If you have ever ordered a hamburger at MacDonald’s, chances are you were asked the question, “Would you like fries with that.” You might not have originally intended to order fries, but the offer sounded good and you decided to go for it. You leave as a happy customer who got to enjoy a bonus you never counted on, and MacDonald’s benefits by increasing its average sales per customer. In a nutshell, that’s what cross-selling is all about- increasing sales per customer by selling related products that may not originally have been on the customer’s radar. Just like MacDonald’s, you can use your retail POP displays to increase your overall sales and your sales per customer through cross-selling.
Cross-Selling to Capture Impulse Sales
In most cases, cross-selling is routed in impulse sales. Impulse sales are generated when someone decides on the spot to buy something. In contrast, destination sales occur when a shopper is intentional about a purchase. You might, for example, realize you are out of detergent so you decide to make a special trip to the store to pick up detergent. If you happen to notice that fabric softener is on sale, you might make an impulse purchase even though you are not sure you need it.
In most cases, cross-selling is most effective when it involves the sale of related products, but that is not always the case. Most companies that start with an initial product will often come out with product extensions or related products in order to capture additional sales from the same customer base.
Look for Logical Product Pairings
Let’s look at some logical product pairings and see how they are merchandised to maximize cross-selling opportunities. We offer a stock 2-sided T-shirt cubby display with 10 cubbies for folded t-shirts. Imagine putting this display in a busy retail store that attracts lots of tourists. The store is likely to sell a lot of t-shirts. But what is better is if the retailer adds our cap attachment so they can capture an additional headwear sale from the guy who really just came in to buy a t-shirt.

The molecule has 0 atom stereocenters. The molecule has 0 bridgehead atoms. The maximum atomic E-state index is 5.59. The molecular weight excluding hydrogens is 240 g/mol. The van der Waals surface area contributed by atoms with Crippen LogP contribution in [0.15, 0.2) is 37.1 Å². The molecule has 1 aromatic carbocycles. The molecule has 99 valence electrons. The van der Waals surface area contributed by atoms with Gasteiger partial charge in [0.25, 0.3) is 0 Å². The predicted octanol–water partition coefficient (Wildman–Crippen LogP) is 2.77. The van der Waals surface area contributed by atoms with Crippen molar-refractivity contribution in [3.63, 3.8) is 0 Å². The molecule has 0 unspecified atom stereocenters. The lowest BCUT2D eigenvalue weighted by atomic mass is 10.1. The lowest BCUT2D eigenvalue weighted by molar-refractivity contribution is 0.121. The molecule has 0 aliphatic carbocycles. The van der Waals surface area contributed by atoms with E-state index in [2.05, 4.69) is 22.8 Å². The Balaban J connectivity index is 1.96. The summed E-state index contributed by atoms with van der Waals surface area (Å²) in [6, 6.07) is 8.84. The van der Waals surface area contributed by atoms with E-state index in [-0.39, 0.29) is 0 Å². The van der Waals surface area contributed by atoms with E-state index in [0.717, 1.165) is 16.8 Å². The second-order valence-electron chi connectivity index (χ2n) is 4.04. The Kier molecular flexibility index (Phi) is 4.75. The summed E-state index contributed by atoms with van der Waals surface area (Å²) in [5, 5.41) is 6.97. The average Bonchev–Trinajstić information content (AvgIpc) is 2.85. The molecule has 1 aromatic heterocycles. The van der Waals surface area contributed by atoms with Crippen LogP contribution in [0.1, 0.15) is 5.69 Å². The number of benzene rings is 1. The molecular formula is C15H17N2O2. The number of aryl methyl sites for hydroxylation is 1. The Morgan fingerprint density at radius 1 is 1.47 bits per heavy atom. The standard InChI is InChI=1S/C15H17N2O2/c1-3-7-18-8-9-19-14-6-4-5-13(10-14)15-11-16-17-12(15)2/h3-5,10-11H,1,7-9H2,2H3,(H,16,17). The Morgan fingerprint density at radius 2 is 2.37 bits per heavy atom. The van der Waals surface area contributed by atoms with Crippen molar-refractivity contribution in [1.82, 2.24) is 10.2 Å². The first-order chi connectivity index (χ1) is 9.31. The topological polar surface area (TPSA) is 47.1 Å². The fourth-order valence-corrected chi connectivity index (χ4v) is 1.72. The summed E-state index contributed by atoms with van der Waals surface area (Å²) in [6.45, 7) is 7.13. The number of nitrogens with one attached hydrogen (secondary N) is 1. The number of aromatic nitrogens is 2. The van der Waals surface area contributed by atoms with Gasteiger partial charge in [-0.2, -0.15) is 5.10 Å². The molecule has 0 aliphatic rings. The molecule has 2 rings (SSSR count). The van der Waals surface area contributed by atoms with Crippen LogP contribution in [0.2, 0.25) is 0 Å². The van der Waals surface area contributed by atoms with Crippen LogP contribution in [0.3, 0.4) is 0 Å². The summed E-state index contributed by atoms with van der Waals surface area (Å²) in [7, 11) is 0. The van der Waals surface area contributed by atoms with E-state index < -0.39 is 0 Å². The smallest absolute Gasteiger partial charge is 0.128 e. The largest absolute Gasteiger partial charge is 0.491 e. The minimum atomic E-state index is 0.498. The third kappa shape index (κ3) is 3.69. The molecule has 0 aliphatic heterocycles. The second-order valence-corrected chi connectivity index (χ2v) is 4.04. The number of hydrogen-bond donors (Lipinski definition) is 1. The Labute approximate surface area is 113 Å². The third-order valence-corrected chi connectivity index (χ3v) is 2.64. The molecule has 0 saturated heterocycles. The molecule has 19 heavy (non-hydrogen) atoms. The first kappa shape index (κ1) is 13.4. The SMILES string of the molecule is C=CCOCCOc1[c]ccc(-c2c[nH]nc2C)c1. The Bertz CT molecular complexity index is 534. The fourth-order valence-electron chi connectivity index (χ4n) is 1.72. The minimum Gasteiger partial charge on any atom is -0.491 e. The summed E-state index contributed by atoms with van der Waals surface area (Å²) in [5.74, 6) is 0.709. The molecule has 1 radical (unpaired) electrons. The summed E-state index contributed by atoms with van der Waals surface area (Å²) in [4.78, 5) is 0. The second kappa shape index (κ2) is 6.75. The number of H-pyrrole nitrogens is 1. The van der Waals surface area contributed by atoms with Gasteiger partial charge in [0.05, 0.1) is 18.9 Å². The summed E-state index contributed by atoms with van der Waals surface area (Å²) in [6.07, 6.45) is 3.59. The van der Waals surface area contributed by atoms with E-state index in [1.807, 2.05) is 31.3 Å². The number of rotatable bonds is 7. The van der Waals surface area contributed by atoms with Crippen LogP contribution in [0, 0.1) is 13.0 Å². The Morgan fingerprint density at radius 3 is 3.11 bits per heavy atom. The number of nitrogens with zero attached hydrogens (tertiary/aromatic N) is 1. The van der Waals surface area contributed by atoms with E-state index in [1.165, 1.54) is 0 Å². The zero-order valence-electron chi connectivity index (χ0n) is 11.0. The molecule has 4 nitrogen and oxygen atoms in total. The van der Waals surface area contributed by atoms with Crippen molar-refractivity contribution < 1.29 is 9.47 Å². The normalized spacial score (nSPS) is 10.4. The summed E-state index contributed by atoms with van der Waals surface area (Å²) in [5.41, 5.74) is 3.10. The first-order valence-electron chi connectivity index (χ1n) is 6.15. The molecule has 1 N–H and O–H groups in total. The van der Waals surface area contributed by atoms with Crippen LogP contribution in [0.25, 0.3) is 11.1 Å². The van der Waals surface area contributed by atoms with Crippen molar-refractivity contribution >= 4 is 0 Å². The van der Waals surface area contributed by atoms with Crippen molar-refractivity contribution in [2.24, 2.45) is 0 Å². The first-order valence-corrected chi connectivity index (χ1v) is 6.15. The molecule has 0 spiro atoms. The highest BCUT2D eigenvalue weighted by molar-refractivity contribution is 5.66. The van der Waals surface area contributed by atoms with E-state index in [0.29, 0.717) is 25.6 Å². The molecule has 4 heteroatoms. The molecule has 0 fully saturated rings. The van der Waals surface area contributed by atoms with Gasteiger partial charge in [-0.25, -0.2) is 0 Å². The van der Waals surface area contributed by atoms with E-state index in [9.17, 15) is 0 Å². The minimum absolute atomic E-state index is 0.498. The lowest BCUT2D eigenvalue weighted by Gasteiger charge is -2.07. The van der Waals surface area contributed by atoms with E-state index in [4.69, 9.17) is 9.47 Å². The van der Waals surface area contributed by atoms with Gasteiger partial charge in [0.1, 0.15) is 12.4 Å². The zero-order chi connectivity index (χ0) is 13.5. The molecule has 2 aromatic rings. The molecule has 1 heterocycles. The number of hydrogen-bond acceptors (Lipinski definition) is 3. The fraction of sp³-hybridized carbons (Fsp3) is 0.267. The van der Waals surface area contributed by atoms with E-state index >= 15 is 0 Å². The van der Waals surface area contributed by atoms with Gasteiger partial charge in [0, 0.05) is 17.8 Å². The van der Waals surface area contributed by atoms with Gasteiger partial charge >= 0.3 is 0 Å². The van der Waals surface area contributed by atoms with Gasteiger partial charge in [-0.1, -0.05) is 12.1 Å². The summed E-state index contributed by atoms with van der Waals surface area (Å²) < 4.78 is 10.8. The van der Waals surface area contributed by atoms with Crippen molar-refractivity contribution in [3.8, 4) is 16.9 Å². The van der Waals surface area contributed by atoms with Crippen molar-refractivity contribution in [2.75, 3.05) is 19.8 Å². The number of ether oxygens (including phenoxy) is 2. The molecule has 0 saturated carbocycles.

Likewise, we offer a 3-sided spinning stock display that is configurable for sunglasses and numerous other products. Just like t-shirts and caps are somewhat complementary, so are sunglasses and caps. While customers are trying on sunglasses, it is pretty easy to see how the mirrors might help them see how they look if they added a cap to their wardrobe.
Another natural product category for cross-selling is beauty and cosmetics. A woman who needs lipstick might find it difficult pass on the eyeliner, foundation, and make-up brushes if they are well organized and attractively presented as they are in the Bodyography beauty cart below.
Similar to beauty and cosmetics, jewelry is another product category that is ripe for cross-selling. Instead of creating a display dedicated to necklaces, why not create a multi-product display that can generate sales of multiple items? We designed the Brighton Collectibles display shown below to merchandise necklaces, bracelets, earrings, bangles, and other jewelry accessory items. Not only does the entire unit spin, but each of the 4 panels spin, thereby making it easy for shoppers to access all of the products.
Food and beverage is another category where cross-selling is prevalent. There are many pairings that make sense to drive incremental sales. One example is the wood POP display we created below to merchandise wine, bread, and olive oil.
Other products are even more closely related and make it easy to capture cross-selling sales opportunities. For example, we created the Fabrictech floor display shown below primarily to sell pillows, but we added an upper bin for mattress and pillow protectors. A shopper might not have realized they need a mattress or pillow protector, but after seeing them, it may sound like a good idea.
Consumer electronics is yet another product category where cross-selling opportunities abound. In some cases, like the Bluesound display shown below, the shopper can choose from a selection of speakers and then add a variety of component enhancements to their purchase to create their ultimate sound system.
Cross-selling is alive and well in the world of retail. It is a proven and time-tested sales technique that is sure to increase sales if the retail POP display is architected thoughtfully. For other cross-selling POP display examples, click here.
Jim Hollen is the owner and President of RICH LTD., a California-based point-of-purchase display, retail store fixture, and merchandising solutions firm. A former management consultant with McKinsey & Co., Jim has authored more than 500 blogs on POP displays and retail merchandising. Jim earned his MBA from Stanford Graduate School of Business.